Venâncio, Carlos; Souza, Almir P.; Ferreira, Luísa Maria; Branco, Paula Sério; de Pinho, Paula Guedes; Amorim, Pedro; Ferreira, David A.

    2014-01-01

    Bleeding changes the haemodynamics, compromising organ perfusion. In this study, the effects of bleeding followed by replacement with hydroxyethyl starch 130/0.4 (HES) or lactated Ringer's (LR) on cerebral oxygenation and electroencephalogram-derived parameters were investigated. Twelve young pigs under propofol-remifentanil anaesthesia were bled 30 mL/kg and, after a 20-minute waiting period, volume replacement was performed with HES (GHES; N = 6) or LR (GRL; N = 6). Bleeding caused a decrease of more than 50% in mean arterial pressure (P < 0.01) and a decrease in cerebral oximetry (P = 0.039), bispectral index, and electroencephalogram total power (P = 0.04 and P < 0.01, resp.), while propofol plasma concentrations increased (P < 0.01). Both solutions restored the haemodynamics and cerebral oxygenation similarly and were accompanied by an increase in electroencephalogram total power. No differences between groups were found. However, one hour after the end of the volume replacement, the cardiac output (P = 0.03) and the cerebral oxygenation (P = 0.008) decreased in the GLR and were significantly lower than in GHES (P = 0.02). Volume replacement with HES 130/0.4 was capable of maintaining the cardiac output and cerebral oxygenation during a longer period than LR and caused a decrease in the propofol plasma concentrations. PMID:24971192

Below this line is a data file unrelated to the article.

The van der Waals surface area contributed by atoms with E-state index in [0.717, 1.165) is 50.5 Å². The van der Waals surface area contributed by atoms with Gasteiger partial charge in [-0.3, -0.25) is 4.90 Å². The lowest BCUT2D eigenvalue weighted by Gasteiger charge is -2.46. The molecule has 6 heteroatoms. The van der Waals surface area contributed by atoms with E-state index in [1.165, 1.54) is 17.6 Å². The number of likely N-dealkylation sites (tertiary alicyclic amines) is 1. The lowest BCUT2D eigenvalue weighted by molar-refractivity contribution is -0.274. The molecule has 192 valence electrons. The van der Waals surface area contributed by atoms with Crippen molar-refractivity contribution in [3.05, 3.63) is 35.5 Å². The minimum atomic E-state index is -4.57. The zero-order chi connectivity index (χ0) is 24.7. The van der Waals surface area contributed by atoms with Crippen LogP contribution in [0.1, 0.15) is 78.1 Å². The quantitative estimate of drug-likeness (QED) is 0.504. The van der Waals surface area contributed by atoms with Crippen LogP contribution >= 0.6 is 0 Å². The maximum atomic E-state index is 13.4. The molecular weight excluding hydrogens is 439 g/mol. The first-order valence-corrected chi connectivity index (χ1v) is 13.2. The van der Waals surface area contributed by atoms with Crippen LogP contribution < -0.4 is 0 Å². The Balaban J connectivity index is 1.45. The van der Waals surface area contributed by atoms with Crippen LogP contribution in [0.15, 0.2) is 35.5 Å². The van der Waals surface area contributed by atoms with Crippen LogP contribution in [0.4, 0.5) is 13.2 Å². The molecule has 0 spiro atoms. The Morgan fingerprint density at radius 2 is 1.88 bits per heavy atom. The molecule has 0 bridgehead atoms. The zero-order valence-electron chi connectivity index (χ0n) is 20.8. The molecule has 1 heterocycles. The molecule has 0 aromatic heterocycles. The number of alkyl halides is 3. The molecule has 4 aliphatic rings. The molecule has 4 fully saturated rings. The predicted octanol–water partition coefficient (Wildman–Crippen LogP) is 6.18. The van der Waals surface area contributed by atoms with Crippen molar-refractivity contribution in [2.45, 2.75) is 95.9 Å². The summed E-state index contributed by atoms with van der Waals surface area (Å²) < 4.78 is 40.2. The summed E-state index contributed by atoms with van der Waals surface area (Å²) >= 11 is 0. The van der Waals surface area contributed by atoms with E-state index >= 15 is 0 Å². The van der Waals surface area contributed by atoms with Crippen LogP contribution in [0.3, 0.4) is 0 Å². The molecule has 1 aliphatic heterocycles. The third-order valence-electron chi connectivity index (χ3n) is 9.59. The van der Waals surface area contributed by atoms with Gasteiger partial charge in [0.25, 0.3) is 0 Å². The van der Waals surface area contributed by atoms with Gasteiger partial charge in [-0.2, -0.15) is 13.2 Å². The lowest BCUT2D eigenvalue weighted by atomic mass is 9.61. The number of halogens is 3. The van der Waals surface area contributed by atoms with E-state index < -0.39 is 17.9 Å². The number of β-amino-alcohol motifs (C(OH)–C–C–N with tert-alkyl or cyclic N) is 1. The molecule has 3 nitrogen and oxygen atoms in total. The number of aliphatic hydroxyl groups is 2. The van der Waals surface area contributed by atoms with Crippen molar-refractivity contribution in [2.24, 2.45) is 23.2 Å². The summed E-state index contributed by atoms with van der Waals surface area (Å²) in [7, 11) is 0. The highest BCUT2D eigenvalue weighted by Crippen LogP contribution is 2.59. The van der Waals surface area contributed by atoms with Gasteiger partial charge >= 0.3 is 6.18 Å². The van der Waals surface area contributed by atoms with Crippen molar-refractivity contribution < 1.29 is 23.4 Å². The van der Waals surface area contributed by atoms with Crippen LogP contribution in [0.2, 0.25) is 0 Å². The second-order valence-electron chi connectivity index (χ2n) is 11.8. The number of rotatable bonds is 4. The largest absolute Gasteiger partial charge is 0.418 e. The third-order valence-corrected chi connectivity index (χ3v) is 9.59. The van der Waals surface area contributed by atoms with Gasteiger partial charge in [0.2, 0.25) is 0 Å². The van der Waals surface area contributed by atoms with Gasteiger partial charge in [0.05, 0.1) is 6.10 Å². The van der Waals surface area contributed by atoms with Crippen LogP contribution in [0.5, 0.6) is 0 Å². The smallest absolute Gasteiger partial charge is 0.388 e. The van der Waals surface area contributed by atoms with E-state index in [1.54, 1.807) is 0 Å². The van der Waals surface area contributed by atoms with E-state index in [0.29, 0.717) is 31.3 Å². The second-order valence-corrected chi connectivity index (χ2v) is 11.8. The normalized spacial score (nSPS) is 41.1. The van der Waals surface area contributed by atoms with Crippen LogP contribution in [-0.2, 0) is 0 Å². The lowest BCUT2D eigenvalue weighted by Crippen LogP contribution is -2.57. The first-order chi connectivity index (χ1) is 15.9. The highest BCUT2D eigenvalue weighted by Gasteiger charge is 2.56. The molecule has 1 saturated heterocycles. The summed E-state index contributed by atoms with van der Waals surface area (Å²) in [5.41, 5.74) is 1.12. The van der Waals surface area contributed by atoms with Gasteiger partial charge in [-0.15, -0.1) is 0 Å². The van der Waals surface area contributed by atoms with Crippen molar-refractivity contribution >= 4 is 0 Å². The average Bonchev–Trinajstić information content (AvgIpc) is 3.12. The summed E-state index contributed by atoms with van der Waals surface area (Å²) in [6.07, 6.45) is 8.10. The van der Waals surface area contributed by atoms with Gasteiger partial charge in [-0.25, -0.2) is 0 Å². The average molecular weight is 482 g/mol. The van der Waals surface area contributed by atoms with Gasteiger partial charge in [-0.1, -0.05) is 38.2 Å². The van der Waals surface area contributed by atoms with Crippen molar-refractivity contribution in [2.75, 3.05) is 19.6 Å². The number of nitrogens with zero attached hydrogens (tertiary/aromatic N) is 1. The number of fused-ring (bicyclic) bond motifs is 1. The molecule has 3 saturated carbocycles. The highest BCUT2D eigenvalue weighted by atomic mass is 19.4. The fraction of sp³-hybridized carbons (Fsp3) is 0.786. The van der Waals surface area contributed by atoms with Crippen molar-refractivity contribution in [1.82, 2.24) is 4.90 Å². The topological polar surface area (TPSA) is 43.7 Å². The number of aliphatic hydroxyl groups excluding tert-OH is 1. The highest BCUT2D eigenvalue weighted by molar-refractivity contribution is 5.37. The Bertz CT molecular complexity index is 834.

18. Acoustic Markers of Syllabic Stress in Spanish Excellent Oesophageal Speakers

    ERIC Educational Resources Information Center

    Cuenca, Maria Heliodora; Barrio, Marina M.; Anaya, Pablo; Establier, Carmelo

    2012-01-01

    The purpose of this investigation is to explore the use by Spanish excellent oesophageal speakers of acoustic cues to mark syllabic stress. The speech material has consisted of five pairs of disyllabic words which only differed in stress position. Total 44 oesophageal and 9 laryngeal speakers were recorded and a computerised designed "ad…

  19. Acoustic Markers of Syllabic Stress in Spanish Excellent Oesophageal Speakers

    ERIC Educational Resources Information Center

    Cuenca, Maria Heliodora; Barrio, Marina M.; Anaya, Pablo; Establier, Carmelo

    2012-01-01

    The purpose of this investigation is to explore the use by Spanish excellent oesophageal speakers of acoustic cues to mark syllabic stress. The speech material has consisted of five pairs of disyllabic words which only differed in stress position. Total 44 oesophageal and 9 laryngeal speakers were recorded and a computerised designed "ad…

  20. GATA6 expression in Barrett's oesophagus and oesophageal adenocarcinoma.

    PubMed

    Pavlov, Kirill; Honing, Judith; Meijer, Coby; Boersma-van Ek, Wytske; Peters, Frans T M; van den Berg, Anke; Karrenbeld, Arend; Plukker, John T M; Kruyt, Frank A E; Kleibeuker, Jan H

    2015-01-01